The overall usage and utility of general thermometers are huge and spreads over several fields, practices, and industries. The basic principle on which the whole mechanism of a thermometer stands is the principle of acting as a device to measure the temperature and the changes in temperature. This, in turn, is converted to a numerical value for better interpretation of whether the values are presented in an analog or a digital manner.
A sugar thermometer or a candy thermometer is used to measure the sugar solution’s temperature while it is being cooked. It is used during the different stages of cooking the solution to check the progress and quality.
Similarly, a meat thermometer is used to check the internal temperature of different meats, especially steaks and roasts, among other preparations and dishes.
Here are the 6 main differences (and some similarities) between a candy thermometer and a meat thermometer:
Table of Contents
Candy thermometers are a regular item of great importance among avid candy makers. It is used to resolve the inaccuracies that occur during the cooking process due to various factors, mostly like temperature, weather, variations in ingredients like butter, chocolate, sugar, etc. The candy thermometer, with its accuracy in measuring, helps the maker greatly and helps him/her obtain a near-perfect taste.
To use the device, one must clip it to the pan’s side, making sure that the bulb doesn’t touch the bottom of the pan. Then the cooking process needs to continue by filling the pan with water and boiling it. One shouldn’t plunge the thermometer directly into the boiling water because the sudden high temperature may break it.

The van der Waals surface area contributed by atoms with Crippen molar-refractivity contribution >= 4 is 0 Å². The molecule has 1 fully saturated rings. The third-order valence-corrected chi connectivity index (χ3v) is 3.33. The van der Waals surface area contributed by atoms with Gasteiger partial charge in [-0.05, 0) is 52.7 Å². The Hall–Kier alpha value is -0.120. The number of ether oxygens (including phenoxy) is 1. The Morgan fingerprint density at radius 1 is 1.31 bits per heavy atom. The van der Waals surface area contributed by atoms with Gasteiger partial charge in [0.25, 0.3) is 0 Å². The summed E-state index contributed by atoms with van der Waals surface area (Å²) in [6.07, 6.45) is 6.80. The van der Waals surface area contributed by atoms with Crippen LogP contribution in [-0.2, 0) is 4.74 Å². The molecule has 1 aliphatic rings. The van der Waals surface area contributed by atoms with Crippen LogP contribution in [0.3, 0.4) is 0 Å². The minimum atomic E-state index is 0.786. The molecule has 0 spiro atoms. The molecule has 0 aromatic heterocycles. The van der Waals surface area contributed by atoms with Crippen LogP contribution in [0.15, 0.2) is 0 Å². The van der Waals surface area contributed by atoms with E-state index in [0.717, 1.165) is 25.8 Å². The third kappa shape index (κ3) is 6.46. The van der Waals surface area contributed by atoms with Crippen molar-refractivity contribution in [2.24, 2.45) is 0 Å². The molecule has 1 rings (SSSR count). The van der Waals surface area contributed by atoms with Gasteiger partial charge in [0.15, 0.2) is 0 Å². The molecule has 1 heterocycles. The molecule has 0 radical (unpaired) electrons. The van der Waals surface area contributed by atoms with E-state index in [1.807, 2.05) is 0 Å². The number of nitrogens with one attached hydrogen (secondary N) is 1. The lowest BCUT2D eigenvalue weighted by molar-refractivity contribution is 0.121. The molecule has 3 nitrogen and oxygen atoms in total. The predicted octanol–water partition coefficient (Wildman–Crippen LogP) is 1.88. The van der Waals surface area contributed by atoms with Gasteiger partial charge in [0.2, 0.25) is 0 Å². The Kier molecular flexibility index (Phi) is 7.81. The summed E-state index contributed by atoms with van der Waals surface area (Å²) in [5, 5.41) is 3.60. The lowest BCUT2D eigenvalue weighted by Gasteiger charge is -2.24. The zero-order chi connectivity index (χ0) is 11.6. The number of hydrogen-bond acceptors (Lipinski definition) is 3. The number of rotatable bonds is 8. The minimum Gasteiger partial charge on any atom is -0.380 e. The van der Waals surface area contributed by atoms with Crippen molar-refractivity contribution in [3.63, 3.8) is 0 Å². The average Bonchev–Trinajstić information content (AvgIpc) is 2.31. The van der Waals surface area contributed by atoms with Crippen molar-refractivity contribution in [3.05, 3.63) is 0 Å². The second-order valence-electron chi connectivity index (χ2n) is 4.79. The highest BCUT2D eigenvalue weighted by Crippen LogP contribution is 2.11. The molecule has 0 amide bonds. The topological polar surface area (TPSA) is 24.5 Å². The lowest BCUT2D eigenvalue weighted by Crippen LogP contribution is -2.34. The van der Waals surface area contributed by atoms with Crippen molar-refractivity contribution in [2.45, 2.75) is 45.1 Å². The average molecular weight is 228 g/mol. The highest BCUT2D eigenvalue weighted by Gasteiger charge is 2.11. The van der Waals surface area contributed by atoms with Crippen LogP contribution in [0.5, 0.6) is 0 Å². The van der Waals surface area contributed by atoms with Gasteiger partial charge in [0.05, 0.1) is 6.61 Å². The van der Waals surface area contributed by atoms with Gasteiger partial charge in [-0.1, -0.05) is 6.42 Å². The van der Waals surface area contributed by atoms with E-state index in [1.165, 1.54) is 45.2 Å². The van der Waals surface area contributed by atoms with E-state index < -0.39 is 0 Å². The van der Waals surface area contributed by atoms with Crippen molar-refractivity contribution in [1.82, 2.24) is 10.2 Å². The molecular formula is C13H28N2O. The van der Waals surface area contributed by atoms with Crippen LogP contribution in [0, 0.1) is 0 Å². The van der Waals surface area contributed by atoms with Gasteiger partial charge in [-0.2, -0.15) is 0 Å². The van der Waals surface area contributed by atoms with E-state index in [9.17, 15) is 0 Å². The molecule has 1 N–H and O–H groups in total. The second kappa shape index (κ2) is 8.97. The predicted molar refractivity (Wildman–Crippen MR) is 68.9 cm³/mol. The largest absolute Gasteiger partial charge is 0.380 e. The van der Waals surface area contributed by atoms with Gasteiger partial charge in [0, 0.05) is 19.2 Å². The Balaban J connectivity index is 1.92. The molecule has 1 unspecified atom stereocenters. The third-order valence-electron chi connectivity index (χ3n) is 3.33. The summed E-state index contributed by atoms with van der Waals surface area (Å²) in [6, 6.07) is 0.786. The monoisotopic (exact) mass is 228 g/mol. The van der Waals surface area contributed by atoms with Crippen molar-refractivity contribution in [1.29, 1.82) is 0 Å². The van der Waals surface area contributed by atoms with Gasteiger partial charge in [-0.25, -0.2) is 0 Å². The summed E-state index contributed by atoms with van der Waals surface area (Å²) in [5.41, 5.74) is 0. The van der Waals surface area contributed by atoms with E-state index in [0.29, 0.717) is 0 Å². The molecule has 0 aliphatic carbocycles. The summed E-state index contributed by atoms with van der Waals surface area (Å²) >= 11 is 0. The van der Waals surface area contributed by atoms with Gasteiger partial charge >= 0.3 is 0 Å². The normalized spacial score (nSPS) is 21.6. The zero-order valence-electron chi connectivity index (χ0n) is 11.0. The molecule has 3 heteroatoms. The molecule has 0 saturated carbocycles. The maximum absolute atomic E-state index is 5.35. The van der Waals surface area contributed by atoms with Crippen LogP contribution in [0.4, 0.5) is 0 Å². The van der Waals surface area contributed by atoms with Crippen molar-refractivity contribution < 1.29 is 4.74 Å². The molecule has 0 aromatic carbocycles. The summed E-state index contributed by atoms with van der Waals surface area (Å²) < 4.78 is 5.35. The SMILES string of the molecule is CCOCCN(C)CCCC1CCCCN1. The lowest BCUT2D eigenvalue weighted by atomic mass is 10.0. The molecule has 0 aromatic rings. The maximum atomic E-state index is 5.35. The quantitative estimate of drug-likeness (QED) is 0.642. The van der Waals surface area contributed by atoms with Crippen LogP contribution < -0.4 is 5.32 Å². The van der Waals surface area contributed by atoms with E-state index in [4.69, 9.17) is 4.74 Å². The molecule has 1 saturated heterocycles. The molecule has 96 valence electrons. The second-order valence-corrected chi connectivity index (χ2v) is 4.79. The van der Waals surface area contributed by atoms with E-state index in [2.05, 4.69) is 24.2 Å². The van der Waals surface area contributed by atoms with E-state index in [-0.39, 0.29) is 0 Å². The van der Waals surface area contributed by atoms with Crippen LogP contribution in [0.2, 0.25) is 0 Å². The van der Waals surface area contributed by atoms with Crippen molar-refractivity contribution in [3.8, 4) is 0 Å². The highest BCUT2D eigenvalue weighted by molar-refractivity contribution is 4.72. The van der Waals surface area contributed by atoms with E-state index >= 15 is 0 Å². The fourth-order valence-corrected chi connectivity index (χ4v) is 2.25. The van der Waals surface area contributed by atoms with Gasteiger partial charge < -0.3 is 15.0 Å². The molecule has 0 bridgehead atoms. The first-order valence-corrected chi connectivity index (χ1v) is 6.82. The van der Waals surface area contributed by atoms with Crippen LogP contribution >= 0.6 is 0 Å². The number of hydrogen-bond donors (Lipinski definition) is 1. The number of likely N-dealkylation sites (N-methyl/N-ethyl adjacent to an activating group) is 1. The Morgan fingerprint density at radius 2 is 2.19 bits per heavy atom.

Meat thermometers usually take the guesswork out of cooking a meaty dish. With the help of the thermometer, one can know when the meat is properly cooked and is ready to be eaten. Whether it’s a chicken roast or a pork steak, one needs to cook it properly for it to be safe for consumption. In the case of thick chops, steaks, and roasts, one needs to insert the device into the center at the thickest part, away from the fat, bone, and gristle.
The temperature for different meats measured by the meat thermometer varies. This is quite obvious given that all meats don’t taste the same; they surely will have different optimal temperatures. The process of measuring the temperature for different meats is more or less the same.
For poultry meat, it is suggested that the meat is properly cooked and ready to be consumed before the temperature hits 165 Degree Fahrenheit (74 C).
But in the case of stuffed poultry, the temperature recorded in the center of the stuffing should be about 165 Degree Fahrenheit (74 C).
For veal, lamb, or beef, the temperature can range from 145 Degree Fahrenheit (63 C) for a medium-rare to 170 Degree Fahrenheit (77 C) for a well-done dish.
The pork needs to be cooked up until about the same temperatures as lamb and beef, which is approximately about 160 Degrees Fahrenheit (71 C).
In the case of eggs and casseroles, the temperature should be about 165 Degree Fahrenheit (74 C) for eggs and a close 160 Degree Fahrenheit (71 C) for the casseroles.
The optimal temperature for most of the seafood from fish to oysters must range from 158 Degree Fahrenheit (70 C) to 165 Degree Fahrenheit (74 C).
The candy thermometer is quite similar to the meat temperature from almost all aspects. It’s just in the temperature ranges the differences lay.